Phasing out subsidies for fossil fuels could get us half way to meeting our global carbon saving goal – that’s what the International Energy Agency chief economist Faith Birol believes. In a recent statement Birol said that IEA research shows a subsidies phase-out would avoid 750m tonnes of CO2 a year by 2015, potentially rising to 2.6 gigatonnes by 2035. That could provide half of the carbon savings needed to stop dangerous levels of climate change. However, it’s hard to see how Gulf nations would ever consider scrapping subsidies which effectively keep citizens content and compliant.
In a recent article, I discussed the role that politics plays in all aspects of life in the Middle East, including environmental issues. As well as the politics in the Israel-Palestine conflict, another issue that tends to be overlooked is the political role that fuel subsidies play in the Gulf nations of the Middle East.
Many commentators are happy to point out the huge inefficiencies created by fuel subsidies as well as the economic disadvantage it poses to renewables. However, a lot fewer are willing to point out that the main reason these subsidies continue despite falling oil prices is political. As many government have weak support from citizens they are not willing to put low energy costs at risk. The tribal bargain made between rulers and citizens means that citizens are kept comfortable and reasonably well-off in return for obedience and political docility.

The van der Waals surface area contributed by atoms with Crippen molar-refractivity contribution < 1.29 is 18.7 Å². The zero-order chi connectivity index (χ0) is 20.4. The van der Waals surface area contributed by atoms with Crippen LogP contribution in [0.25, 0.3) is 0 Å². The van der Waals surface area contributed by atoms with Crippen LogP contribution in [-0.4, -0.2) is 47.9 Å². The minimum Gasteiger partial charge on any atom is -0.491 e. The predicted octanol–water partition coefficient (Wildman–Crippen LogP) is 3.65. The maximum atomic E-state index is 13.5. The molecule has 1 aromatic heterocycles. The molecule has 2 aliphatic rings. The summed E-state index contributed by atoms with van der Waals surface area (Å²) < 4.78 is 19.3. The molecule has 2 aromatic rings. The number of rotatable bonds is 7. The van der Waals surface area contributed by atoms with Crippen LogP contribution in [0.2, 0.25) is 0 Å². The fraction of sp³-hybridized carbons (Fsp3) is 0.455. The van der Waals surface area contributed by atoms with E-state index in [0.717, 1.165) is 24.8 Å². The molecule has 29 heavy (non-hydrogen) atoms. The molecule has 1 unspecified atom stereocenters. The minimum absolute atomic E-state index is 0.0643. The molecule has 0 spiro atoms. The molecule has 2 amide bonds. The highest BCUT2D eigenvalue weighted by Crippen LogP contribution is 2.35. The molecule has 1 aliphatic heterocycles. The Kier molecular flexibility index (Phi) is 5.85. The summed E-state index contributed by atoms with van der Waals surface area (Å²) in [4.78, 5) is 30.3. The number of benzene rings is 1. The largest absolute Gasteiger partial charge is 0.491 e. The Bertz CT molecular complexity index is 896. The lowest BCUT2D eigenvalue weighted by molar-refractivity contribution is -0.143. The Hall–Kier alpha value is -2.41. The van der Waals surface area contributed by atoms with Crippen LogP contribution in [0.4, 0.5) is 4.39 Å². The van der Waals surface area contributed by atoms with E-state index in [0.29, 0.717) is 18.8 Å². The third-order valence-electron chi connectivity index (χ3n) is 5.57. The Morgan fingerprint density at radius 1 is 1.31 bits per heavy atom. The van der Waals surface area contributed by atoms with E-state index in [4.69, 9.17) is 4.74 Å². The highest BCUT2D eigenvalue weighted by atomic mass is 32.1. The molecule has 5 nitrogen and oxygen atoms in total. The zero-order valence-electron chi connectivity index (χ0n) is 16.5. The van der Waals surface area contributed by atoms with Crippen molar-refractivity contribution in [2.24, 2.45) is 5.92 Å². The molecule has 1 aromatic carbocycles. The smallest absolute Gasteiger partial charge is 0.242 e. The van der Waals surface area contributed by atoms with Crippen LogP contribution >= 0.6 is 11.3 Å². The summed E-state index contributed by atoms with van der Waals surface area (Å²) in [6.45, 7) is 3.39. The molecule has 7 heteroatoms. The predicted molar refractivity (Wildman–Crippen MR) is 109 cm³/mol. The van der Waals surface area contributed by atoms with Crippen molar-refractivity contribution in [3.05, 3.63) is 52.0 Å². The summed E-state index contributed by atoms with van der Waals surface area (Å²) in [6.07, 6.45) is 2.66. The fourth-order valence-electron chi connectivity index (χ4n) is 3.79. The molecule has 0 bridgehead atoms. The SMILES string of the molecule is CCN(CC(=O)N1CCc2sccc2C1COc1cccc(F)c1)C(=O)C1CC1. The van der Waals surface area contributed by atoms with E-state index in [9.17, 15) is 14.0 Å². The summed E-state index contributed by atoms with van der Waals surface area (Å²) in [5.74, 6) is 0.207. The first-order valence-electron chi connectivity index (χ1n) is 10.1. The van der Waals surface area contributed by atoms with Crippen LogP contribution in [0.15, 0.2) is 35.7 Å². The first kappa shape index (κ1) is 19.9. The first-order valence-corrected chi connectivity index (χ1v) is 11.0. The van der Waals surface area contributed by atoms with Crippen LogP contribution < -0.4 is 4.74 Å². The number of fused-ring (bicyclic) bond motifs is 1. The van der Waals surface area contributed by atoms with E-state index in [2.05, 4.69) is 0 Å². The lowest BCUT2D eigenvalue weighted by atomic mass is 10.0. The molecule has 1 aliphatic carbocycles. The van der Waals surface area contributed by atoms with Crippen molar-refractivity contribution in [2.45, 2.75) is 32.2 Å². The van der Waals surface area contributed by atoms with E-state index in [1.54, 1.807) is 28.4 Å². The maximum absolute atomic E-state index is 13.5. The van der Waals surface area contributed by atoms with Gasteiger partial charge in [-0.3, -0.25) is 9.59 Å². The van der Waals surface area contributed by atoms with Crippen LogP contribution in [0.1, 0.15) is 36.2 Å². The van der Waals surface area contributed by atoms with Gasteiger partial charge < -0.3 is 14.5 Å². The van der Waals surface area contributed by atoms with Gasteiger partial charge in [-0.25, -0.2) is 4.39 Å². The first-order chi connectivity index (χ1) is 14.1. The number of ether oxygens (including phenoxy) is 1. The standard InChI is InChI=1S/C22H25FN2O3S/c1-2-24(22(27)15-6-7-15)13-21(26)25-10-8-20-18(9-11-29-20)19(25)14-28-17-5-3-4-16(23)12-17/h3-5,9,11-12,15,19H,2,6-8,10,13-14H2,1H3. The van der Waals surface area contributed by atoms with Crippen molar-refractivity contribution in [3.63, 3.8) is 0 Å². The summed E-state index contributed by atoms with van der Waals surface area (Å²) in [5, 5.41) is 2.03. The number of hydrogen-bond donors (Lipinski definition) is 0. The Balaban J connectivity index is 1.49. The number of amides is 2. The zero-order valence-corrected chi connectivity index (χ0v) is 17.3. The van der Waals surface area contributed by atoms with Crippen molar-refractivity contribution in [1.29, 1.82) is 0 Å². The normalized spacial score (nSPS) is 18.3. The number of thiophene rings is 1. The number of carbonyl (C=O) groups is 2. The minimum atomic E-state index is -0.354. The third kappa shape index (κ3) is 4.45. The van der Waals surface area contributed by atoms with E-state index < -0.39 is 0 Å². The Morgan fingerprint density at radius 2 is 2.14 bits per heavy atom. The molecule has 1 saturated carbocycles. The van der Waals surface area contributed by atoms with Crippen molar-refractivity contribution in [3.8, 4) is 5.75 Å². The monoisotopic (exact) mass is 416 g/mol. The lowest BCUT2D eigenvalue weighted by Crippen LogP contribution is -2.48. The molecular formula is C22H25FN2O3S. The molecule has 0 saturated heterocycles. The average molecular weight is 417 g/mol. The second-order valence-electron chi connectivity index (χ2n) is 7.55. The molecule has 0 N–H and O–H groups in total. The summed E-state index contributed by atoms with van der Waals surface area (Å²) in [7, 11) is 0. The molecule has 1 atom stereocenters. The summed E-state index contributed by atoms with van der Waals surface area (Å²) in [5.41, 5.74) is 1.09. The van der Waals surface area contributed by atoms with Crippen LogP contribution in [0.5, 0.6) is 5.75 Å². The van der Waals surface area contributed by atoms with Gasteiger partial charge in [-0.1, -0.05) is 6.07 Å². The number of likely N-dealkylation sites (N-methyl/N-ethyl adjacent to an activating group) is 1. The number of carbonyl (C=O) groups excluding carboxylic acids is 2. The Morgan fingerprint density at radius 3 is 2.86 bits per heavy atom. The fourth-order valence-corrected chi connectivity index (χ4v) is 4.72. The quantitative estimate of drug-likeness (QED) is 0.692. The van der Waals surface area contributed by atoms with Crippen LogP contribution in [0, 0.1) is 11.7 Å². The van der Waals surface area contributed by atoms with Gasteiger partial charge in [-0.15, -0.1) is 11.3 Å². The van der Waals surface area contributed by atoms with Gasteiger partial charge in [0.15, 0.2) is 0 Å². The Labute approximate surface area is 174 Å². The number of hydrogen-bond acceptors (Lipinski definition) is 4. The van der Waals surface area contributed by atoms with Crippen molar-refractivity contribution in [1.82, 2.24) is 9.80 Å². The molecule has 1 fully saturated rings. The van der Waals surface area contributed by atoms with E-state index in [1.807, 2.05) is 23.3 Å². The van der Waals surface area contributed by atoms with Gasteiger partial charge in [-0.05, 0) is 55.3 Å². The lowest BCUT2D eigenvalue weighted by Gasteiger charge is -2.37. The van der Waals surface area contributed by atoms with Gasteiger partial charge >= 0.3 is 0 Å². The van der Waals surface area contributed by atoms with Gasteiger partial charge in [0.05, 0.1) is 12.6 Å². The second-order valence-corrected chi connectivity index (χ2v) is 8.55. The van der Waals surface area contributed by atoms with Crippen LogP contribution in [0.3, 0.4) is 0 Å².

According to IEA research, 37 governments spent $409bn on artificially lowering the price of fossil fuels in 2010. So it’s not just the rich nation Gulf nations of the Middle East who are trading low energy costs in return for political support. Critics have also noted that whilst the subsidies significantly boost oil and gas consumption, they disadvantage renewable energy technologies which received only $66bn of subsidies in the same year.
The explanation that these fuel subsidies help support those in poverty is also questionable. IEA data suggest that the poor receive a disproportionately small amount of the benefits. “Just 8% of the $409bn spent on fossil-fuel subsidies in 2010 went to the poorest 20% of the population,” Birol said to the Guardian. “It’s clear that other direct forms of welfare support would cost much less.”
So all in all these subsidies are political dubious, they don’t help the poorest, they hinder renewable energy take-up and are contributing a huge chunk of carbon that is leading to dangerous climate change. Remind me again why we have fossil fuel subsidies?
: Image via Britbob/flickr.
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